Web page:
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  • Continuous Improvement and Adaptation

Like the NIST Cybersecurity Framework’s “living” approach, the updated Privacy Framework may adopt a constant improvement and adaptation mindset. This could involve regular reviews, updates, and revisions to reflect changes in technology, regulations, industry standards, and best practices related to privacy and data protection.

  • Enhanced Support for NIST Frameworks Integration

Stakeholders need improved support in integrating NIST frameworks and resources, particularly in privacy, cybersecurity, AI, and the Internet of Things (IoT). Recognizing data governance as the cornerstone for organizations navigating the complexities of data utilization while mitigating associated risks, NIST plans to develop a Joint NIST Frameworks Data Governance Profile.

  • Joining NIST Data Governance Framework

Through discussions with stakeholders, it became evident that a joint Profile for data governance could effectively demonstrate the complementary use of NIST frameworks and resources. NIST invites input from stakeholders regarding the proposed joint Profile and encourages suggestions on its structure and content. As plans progress, NIST plans to host workshops and release public drafts of Privacy Framework 1.1 and the Profile for further feedback and refinement. 

By consolidating insights and best practices across multiple frameworks, the joint Data Governance Profile will enable stakeholders to showcase their strategic alignment with NIST guidelines and standards.

The Relationship Between Cybersecurity and Privacy Risk

The relationship between cybersecurity and privacy risk is intrinsic and interconnected. Cybersecurity measures focus on safeguarding digital systems, networks, and data from unauthorized access, breaches, and cyber threats. These measures include implementing firewalls, encryption, access controls, and regular security updates.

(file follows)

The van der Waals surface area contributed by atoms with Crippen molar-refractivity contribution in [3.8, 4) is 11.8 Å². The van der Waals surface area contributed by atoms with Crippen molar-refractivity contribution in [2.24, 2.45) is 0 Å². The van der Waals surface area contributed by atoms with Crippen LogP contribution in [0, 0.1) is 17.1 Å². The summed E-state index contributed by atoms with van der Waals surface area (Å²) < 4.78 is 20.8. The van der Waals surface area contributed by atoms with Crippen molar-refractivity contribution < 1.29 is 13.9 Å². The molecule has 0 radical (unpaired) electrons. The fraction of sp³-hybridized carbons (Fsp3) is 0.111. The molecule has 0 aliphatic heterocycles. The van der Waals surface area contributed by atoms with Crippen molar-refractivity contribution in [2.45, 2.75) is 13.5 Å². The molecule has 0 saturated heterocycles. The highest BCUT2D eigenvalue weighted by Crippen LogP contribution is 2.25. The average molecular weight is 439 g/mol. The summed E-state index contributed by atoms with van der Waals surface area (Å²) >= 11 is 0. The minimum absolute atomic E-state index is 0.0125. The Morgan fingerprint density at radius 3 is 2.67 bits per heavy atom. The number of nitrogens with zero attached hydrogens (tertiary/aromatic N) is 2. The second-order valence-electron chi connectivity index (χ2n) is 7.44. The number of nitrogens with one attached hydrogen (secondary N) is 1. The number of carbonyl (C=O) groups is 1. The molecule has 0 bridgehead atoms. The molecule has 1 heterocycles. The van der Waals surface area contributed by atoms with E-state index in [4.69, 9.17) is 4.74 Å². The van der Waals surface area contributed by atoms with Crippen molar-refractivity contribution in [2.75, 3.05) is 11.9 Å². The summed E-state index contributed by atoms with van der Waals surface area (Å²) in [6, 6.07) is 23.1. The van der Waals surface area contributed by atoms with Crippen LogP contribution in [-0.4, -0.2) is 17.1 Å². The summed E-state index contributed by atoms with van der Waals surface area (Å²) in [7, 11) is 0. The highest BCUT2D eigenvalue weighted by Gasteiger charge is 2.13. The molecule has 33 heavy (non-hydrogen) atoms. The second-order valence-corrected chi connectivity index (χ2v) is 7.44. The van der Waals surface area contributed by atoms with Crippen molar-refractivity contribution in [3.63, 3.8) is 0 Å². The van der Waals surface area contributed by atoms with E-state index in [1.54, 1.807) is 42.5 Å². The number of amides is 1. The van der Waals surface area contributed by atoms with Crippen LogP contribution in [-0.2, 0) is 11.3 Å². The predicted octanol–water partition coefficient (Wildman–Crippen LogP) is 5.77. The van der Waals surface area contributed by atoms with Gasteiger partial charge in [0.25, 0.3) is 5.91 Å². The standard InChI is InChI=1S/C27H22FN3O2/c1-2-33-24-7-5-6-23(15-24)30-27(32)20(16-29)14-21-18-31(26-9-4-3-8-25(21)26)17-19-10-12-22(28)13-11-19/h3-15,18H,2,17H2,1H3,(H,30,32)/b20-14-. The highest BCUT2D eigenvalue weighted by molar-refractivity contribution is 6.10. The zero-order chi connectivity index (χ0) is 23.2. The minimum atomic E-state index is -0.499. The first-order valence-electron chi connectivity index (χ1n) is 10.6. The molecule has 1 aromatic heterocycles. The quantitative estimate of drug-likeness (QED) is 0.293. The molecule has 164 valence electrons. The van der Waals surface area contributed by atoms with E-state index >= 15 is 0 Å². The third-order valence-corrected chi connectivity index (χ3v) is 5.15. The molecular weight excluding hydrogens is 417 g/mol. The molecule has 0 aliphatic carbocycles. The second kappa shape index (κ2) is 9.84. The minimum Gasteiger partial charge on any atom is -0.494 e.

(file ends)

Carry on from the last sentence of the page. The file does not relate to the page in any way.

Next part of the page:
On the other hand, privacy risk concerns protecting individuals’ data and ensuring compliance with privacy regulations. This involves managing data collection, processing, storage, and sharing practices to prevent unauthorized disclosure, misuse, or exploitation of personal information.

The overlap between cybersecurity and privacy risk lies in the fact that a breach in cybersecurity can directly lead to privacy violations. For example, if a hacker gains unauthorized access to a database containing sensitive personal information, it compromises the system’s security and exposes individuals’ privacy.

Moreover, many cybersecurity regulations and standards, such as GDPR and CCPA, include requirements related to privacy protection. These regulations mandate organizations to implement security measures to safeguard individuals’ data, thus intertwining cybersecurity and privacy concerns.

As we embark on these initiatives, the public is encouraged to contribute to shaping these frameworks and resources by emailing [email protected]. NIST remains committed to evolving alongside technological advancements and stakeholder needs, ensuring that our frameworks continue to serve as valuable tools in navigating the evolving landscape of privacy and cybersecurity.

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See for yourself how the Centraleyes platform exceeds anything an old GRC
system does and eliminates the need for manual processes and spreadsheets
to give you immediate value and run a full risk assessment in less than 30 days